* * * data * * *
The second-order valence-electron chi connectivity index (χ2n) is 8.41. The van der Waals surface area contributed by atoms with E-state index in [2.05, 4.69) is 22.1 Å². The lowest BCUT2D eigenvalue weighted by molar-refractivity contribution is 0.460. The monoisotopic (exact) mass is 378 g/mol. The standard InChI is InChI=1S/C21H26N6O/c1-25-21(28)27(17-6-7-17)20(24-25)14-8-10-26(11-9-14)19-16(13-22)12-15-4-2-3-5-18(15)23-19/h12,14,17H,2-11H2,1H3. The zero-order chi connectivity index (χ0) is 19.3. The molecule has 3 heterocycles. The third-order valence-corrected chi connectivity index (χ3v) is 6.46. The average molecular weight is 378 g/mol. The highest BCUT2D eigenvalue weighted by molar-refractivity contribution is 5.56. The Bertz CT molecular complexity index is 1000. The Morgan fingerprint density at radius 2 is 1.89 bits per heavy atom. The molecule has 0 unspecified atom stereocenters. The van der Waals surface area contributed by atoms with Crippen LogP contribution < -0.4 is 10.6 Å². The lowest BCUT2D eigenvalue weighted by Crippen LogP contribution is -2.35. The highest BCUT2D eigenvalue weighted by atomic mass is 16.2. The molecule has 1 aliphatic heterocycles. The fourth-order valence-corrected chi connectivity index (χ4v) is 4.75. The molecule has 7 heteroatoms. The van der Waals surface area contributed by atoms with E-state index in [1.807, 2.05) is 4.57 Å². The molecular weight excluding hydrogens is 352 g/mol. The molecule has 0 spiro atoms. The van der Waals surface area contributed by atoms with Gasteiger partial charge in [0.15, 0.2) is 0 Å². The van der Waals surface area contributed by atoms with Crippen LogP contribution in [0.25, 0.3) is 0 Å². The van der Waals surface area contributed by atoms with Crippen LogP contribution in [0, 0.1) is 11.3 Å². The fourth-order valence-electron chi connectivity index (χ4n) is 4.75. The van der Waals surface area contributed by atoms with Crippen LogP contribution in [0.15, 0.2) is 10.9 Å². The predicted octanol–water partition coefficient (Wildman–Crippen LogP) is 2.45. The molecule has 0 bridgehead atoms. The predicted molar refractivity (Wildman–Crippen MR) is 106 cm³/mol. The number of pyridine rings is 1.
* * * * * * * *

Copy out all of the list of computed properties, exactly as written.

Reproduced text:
The second-order valence-electron chi connectivity index (χ2n) is 8.41. The van der Waals surface area contributed by atoms with E-state index in [2.05, 4.69) is 22.1 Å². The lowest BCUT2D eigenvalue weighted by molar-refractivity contribution is 0.460. The monoisotopic (exact) mass is 378 g/mol. The standard InChI is InChI=1S/C21H26N6O/c1-25-21(28)27(17-6-7-17)20(24-25)14-8-10-26(11-9-14)19-16(13-22)12-15-4-2-3-5-18(15)23-19/h12,14,17H,2-11H2,1H3. The zero-order chi connectivity index (χ0) is 19.3. The molecule has 3 heterocycles. The third-order valence-corrected chi connectivity index (χ3v) is 6.46. The average molecular weight is 378 g/mol. The highest BCUT2D eigenvalue weighted by molar-refractivity contribution is 5.56. The Bertz CT molecular complexity index is 1000. The Morgan fingerprint density at radius 2 is 1.89 bits per heavy atom. The molecule has 0 unspecified atom stereocenters. The van der Waals surface area contributed by atoms with Crippen LogP contribution < -0.4 is 10.6 Å². The lowest BCUT2D eigenvalue weighted by Crippen LogP contribution is -2.35. The highest BCUT2D eigenvalue weighted by atomic mass is 16.2. The molecule has 1 aliphatic heterocycles. The fourth-order valence-corrected chi connectivity index (χ4v) is 4.75. The molecule has 7 heteroatoms. The van der Waals surface area contributed by atoms with E-state index in [1.807, 2.05) is 4.57 Å². The molecular weight excluding hydrogens is 352 g/mol. The molecule has 0 spiro atoms. The van der Waals surface area contributed by atoms with Gasteiger partial charge in [0.15, 0.2) is 0 Å². The van der Waals surface area contributed by atoms with Crippen LogP contribution in [0.25, 0.3) is 0 Å². The van der Waals surface area contributed by atoms with Crippen LogP contribution in [0, 0.1) is 11.3 Å². The fourth-order valence-electron chi connectivity index (χ4n) is 4.75. The van der Waals surface area contributed by atoms with Crippen LogP contribution in [0.15, 0.2) is 10.9 Å². The predicted octanol–water partition coefficient (Wildman–Crippen LogP) is 2.45. The molecule has 0 bridgehead atoms. The predicted molar refractivity (Wildman–Crippen MR) is 106 cm³/mol. The number of pyridine rings is 1.